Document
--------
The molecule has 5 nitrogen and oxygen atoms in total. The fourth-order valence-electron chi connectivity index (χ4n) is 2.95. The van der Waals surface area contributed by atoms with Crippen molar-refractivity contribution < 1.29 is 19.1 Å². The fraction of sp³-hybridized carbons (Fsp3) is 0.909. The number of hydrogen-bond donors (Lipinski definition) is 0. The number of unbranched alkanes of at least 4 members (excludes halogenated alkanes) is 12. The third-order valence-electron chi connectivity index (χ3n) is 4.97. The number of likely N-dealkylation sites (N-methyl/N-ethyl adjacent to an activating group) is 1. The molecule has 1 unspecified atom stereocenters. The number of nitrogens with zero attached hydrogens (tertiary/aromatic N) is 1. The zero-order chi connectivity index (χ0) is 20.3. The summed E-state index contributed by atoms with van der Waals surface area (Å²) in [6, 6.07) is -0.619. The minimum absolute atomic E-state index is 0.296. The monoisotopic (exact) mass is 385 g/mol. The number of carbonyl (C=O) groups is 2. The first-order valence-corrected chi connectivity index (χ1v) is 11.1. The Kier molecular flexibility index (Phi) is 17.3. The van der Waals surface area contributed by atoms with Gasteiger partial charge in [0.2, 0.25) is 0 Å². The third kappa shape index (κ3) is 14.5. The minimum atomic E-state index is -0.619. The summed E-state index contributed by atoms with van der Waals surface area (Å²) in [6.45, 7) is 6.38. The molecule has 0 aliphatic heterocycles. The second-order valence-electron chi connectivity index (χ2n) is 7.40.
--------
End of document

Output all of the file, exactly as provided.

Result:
The molecule has 5 nitrogen and oxygen atoms in total. The fourth-order valence-electron chi connectivity index (χ4n) is 2.95. The van der Waals surface area contributed by atoms with Crippen molar-refractivity contribution < 1.29 is 19.1 Å². The fraction of sp³-hybridized carbons (Fsp3) is 0.909. The number of hydrogen-bond donors (Lipinski definition) is 0. The number of unbranched alkanes of at least 4 members (excludes halogenated alkanes) is 12. The third-order valence-electron chi connectivity index (χ3n) is 4.97. The number of likely N-dealkylation sites (N-methyl/N-ethyl adjacent to an activating group) is 1. The molecule has 1 unspecified atom stereocenters. The number of nitrogens with zero attached hydrogens (tertiary/aromatic N) is 1. The zero-order chi connectivity index (χ0) is 20.3. The summed E-state index contributed by atoms with van der Waals surface area (Å²) in [6, 6.07) is -0.619. The minimum absolute atomic E-state index is 0.296. The monoisotopic (exact) mass is 385 g/mol. The number of carbonyl (C=O) groups is 2. The first-order valence-corrected chi connectivity index (χ1v) is 11.1. The Kier molecular flexibility index (Phi) is 17.3. The van der Waals surface area contributed by atoms with Gasteiger partial charge in [0.2, 0.25) is 0 Å². The third kappa shape index (κ3) is 14.5. The minimum atomic E-state index is -0.619. The summed E-state index contributed by atoms with van der Waals surface area (Å²) in [6.45, 7) is 6.38. The molecule has 0 aliphatic heterocycles. The second-order valence-electron chi connectivity index (χ2n) is 7.40.